Iceland, sparsely populated but abundant in natural wonders
I’m just back from a four-day road trip around Iceland with Simon, which couldn’t have been more needed as I was starting to run myself into the ground. In order to fully feel the benefit of the time away we both agreed to disconnect 3G/WiFi and just be completely present in the incredible surroundings we were visiting. The one thing we didn’t give up though were our cameras. These go with us our on all our adventures and are the reason we met when we both joined an evening photography class. Using photos and the odd paragraph or two I’ve documented our adventures around the island, day by day, and the stunning natural beauty spots we found along the way:
We pick up our hire car and the road trip begins along Route 1 – the ring road that runs around the island. Our first stop is in Iceland’s capital city, Reykjavík which lies on the coast. After dumping our bags at our hostel we explore the town centre, which is a quirky place with lots of brightly coloured buildings, a shipwreck and graffiti murals dotted all over.
Hungry from travelling we find a local bar that claims to sell “the best soup in town”. It’s not an exaggeration. There is a meat and a vegetable option and we both go for the tandoori chicken with beef, pepperoni and vegetables. It may sound like a strange mix, but it was spicy, creamy and delicious – the perfect medicine to warm our shivering bodies, which were in full shock mode from the severe temperature change.
A word of warning though if you are travelling to Iceland – everything is vastly expensive by UK standards and our soups and soft drink came to almost £30
One of the attractions Iceland is most famous for is The Blue Lagoon, a geothermal spa set inside an ancient lava field, on the Reykjanes peninsula and one of the 25 Wonders of the World. We’d hoped to visit it by day in order to marvel at the vivid blue water but unfortunately, all the slots were full, making our only option a night visit.
I don’t trust myself at the best of times with gadgets anywhere near water but in the pitch dark it’s going to be more hazardous and frankly pointless, so I haven’t any of my own photos of the incredible lagoon. Instead, here’s one from the attraction’s own website so you don’t just have to imagine what it’s like.
As well as the spectacular views there’s also a swim-up bar and free face masks which can be applied in the water. For those lucky enough not to worry about a budget, you can also book an in-water massage – if only we were millionaires…
For me, the Blue Lagoon was the highlight of the whole trip (even in the pitch black) so if you plan to go, do put this top of your list and book a day slot well in advance. You can stop off en route, from or to Keflavík International Airport airport (since it’s only 20 minutes from it).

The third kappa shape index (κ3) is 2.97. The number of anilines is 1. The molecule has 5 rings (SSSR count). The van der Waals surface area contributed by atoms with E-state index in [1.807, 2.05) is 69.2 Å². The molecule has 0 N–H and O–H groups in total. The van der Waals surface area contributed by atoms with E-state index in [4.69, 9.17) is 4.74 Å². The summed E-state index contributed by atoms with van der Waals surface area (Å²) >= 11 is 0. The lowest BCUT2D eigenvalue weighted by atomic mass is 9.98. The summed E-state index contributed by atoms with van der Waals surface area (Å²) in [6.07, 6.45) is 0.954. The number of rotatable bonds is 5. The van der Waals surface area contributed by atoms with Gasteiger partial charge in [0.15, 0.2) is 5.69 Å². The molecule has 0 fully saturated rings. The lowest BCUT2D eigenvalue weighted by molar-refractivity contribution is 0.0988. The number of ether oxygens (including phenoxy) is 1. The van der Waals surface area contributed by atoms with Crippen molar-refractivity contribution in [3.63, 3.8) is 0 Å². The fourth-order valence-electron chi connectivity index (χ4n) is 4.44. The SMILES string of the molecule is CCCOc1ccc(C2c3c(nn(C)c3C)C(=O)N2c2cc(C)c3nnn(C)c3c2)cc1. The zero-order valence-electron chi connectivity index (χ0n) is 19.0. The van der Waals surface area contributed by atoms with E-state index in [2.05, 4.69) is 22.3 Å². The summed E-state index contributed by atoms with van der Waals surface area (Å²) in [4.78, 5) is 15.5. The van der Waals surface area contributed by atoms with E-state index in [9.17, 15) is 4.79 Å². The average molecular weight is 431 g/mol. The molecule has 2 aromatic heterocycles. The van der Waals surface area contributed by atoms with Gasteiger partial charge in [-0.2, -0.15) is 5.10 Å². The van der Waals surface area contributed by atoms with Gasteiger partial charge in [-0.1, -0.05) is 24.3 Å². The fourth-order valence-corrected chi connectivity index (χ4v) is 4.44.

From Reykjavík, we then drove South West to Þingvellir – one of the few places in the world where you are able to easily see the effects of two major tectonic plates drifting apart, above sea level. Unfortunately, the weather was dreadful and the visibility too poor to see it. I was also very unwell this day too so it was bed all day for me, whilst Simon went exploring alone.
This was an action-packed day beginning with a visit to the Strokkur Geyser beside the Hvítá River. The geyser is a huge fountain of boiling hot water (approximately 80°C) that erupts from the ground every 5-8 minutes spraying the land, and you if you happen to be too close. The eruptions tower between 15 and 20 metres high but sometimes as high as 40 metres!
Next up is the Seljalandsfoss, one of Iceland’s best-known waterfalls, right by Route 1. What we didn’t realise, and I wish I’d known at the time, is you can walk behind the waterfall into a small cave.
As we head to the village of Vik, almost by accident, we spot a glacier in the distance and decide to take a slight detour to explore. When we get closer the landscape takes our breath away.
A brilliant white glacier rises up from charcoal black sands, a short distance from the sea and on top of the volcanic rocky landscape, green moss is sprinkled contrasting vibrant colours against the dark land. The Glacier is called Myrdalsjökull and we soon discover one of Iceland’s most infamous central volcanoes, Katla, is hidden beneath it.
Our final stop is at Reynisfjara (Black Sand Beach) where we have high hopes to see The Northern Lights – but the weather is not on our side and the skies are cloudy. It’s still a very beautiful sight to behold though and there are numerous points of interest to snap photos of, including the Gardar – a cliff of regular basalt columns that are akin to a rocky step pyramid.
Out at sea and visible from the beach, there are also two striking black basalt sea stacks, called the Reynisdrangar. The violent waves crash against the black pebble beach here and we are warned that the sea has recently swept a careless tourist out their death. We go as close to the waves as we dare and then retreat to the cafe for a warm hot chocolate as the darkness draws in.
Our final day is slightly tempered by the realisation that I have left my brand new tripod in the Black Sand Beach cafe and the weather is at its worst since we arrived. It’s scarily windy and hammering down rain, making the chance to visit any more sites challenging. We have to return the hire car for 1:30pm too, so we conclude our adventure and head back. As we drive home and I admire the views, I muse how Iceland is really unlike anywhere I’ve ever been and how similar to the moon it is – vast, rocky and barren. Four days wasn’t nearly enough time to see all the wonders the island has to offer so I’ll be back again, and hopefully more successful in catching the Northern Lights.
Useful links for planning a trip to Iceland: